Protecting Your Sources: Is it Possible to Keep Sources Confidential in the Digital Age?

Talk Tuesday 7 July 2015, 7:00 PM

Acts of journalism should be shielded from targeted surveillance, data retention and handover of material connected to confidential sources. This is a key early finding from a recent study commissioned by UNESCO on the state of journalistic source protection in 121 countries.

Early findings from the study, Protecting Journalism Sources in the Digital Age, authored by Australian journalist and journalism academic Julie Posetti, indicate that legal source protection frameworks in many of the countries studied are outdated and need strengthening. It also shows that they are being eroded by national security and anti-terrorism legislation; undercut by surveillance – both mass and targeted; and jeopardised both by mandatory data retention policies and pressure applied to third party intermediaries to release data.

UNESCO commissioned the World Association of Newspapers and News Publishers (WAN-IFRA) to undertake the study and Posetti led the project in her capacity as WAN-IFRA Research Fellow.

In an event in partnership with the Foreign Press Association, we will be joined by the author of the study and other experts to discuss the implications of the findings and what needs to be done to ensure journalists can fully protect their sources.

Chaired by journalist, writer and Foreign Press Association President, Paola Totaro.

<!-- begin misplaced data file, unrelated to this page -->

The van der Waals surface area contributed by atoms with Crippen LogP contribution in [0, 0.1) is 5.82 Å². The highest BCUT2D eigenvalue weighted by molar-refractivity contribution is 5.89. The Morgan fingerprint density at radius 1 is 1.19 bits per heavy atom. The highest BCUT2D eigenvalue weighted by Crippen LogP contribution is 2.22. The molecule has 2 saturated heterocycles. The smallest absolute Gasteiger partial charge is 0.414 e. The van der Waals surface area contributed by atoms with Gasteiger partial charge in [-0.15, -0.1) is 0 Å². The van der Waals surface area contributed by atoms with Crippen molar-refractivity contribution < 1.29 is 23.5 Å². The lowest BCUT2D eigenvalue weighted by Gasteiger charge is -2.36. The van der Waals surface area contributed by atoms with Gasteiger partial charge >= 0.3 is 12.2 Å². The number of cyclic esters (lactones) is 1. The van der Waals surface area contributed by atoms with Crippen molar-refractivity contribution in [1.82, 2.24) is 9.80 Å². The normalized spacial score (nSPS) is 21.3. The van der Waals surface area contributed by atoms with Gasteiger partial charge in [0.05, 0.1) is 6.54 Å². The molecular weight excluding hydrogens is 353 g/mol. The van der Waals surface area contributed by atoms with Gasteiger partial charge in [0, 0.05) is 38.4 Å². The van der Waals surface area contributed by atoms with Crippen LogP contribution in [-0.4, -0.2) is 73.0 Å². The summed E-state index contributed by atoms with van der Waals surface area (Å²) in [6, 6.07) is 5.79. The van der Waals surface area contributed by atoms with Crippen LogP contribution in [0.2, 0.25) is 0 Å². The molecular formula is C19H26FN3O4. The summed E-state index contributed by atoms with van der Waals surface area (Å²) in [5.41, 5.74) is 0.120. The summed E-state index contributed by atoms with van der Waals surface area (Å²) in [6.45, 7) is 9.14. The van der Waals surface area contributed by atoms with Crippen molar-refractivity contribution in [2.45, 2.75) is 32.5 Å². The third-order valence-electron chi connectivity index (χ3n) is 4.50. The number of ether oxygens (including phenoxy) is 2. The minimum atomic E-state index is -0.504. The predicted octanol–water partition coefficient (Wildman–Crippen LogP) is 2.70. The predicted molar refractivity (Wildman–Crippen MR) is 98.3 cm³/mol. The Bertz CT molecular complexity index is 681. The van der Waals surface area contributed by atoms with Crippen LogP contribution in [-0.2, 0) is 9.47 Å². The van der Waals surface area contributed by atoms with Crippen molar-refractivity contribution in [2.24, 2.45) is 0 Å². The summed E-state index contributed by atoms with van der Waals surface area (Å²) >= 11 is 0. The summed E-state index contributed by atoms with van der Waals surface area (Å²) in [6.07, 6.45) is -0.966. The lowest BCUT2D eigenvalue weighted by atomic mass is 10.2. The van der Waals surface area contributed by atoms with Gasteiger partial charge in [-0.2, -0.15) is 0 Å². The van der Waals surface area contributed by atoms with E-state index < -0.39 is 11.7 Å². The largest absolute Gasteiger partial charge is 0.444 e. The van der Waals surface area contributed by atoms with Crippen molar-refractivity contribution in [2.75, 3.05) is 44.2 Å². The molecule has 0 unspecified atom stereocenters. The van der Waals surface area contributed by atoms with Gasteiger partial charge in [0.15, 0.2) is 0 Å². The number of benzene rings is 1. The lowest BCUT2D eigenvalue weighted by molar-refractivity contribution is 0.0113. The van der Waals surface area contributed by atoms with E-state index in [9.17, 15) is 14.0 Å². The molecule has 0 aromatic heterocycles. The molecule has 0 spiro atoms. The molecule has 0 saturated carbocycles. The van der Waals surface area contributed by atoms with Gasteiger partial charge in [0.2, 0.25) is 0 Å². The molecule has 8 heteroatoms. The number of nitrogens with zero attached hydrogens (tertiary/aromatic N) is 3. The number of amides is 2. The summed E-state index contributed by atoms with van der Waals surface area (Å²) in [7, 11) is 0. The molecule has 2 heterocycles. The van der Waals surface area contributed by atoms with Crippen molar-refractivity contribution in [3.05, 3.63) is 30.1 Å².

The panel:

Julie Posetti is an Australian journalist and journalism academic. A former news editor, presenter and political reporter with the Australian Broadcasting Corporation (ABC), Posetti is currently based in Paris as a research fellow with the World Editors Forum and the World Association of Newspapers and News Publishers. She is completing a PhD on “The Twitterisation of Journalism” at the University of Wollongong, Australia, where she teaches social journalism, radio, TV and multimedia storytelling. She recently completed a major UNESCO-commissioned study of journalistic source protection in the digital era in 121 countries for WAN-IFRA.

Gavin Millar QC has a broad practice spanning media, information, public, criminal, employment and discrimination law. He is a noted specialist in all areas of media law including defamation, privacy, breach of confidence, publishing contempts and reporting restrictions. He often represents media outlets, journalists and politicians in both civil and criminal proceedings.

Jonathan Calvert is the longest serving editor of the The Sunday Times’ Insight team in its 50 year history, having held the job for a decade. His first scoop for the team was exposing the cash for questions scandal as an undercover Insight reporter in 1994, and he soon after became investigations editor at The Observer where he oversaw a string of major exclusives. Since returning to The Sunday Times he has headed a long line of exclusives – most recently the Fifa files investigation which made waves around the world.

Paul Myers is a BBC internet research specialist. He joined the BBC in 1995 as a news information researcher. He also runs The Internet Research Clinic, a website dedicated to directing journalists to the best research links, apps and resources. His role in the BBC Academy sees him organise and deliver training courses related to internet investigation, data journalism, freedom of information, reporting statistics, working with social media, web design and image production. He has worked with leading programmes like Panorama, Watchdog, national news bulletins, BBC Online, local & national radio and the World Service.

FPA Logo